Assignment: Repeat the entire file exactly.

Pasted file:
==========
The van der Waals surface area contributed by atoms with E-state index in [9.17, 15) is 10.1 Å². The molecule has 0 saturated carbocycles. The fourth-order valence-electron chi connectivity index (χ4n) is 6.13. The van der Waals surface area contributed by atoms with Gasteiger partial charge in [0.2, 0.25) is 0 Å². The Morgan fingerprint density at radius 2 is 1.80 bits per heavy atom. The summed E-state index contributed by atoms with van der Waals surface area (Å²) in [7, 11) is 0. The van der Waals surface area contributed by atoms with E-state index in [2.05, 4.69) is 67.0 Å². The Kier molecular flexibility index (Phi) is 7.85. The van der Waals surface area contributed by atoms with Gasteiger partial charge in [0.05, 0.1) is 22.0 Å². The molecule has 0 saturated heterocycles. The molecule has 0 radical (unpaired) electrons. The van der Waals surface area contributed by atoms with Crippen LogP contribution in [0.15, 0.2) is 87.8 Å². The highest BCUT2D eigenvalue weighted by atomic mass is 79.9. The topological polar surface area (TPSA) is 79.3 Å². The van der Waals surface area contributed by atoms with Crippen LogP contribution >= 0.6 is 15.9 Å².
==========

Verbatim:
The van der Waals surface area contributed by atoms with E-state index in [9.17, 15) is 10.1 Å². The molecule has 0 saturated carbocycles. The fourth-order valence-electron chi connectivity index (χ4n) is 6.13. The van der Waals surface area contributed by atoms with Gasteiger partial charge in [0.2, 0.25) is 0 Å². The Morgan fingerprint density at radius 2 is 1.80 bits per heavy atom. The summed E-state index contributed by atoms with van der Waals surface area (Å²) in [7, 11) is 0. The van der Waals surface area contributed by atoms with E-state index in [2.05, 4.69) is 67.0 Å². The Kier molecular flexibility index (Phi) is 7.85. The van der Waals surface area contributed by atoms with Gasteiger partial charge in [0.05, 0.1) is 22.0 Å². The molecule has 0 saturated heterocycles. The molecule has 0 radical (unpaired) electrons. The van der Waals surface area contributed by atoms with Crippen LogP contribution in [0.15, 0.2) is 87.8 Å². The highest BCUT2D eigenvalue weighted by atomic mass is 79.9. The topological polar surface area (TPSA) is 79.3 Å². The van der Waals surface area contributed by atoms with Crippen LogP contribution >= 0.6 is 15.9 Å².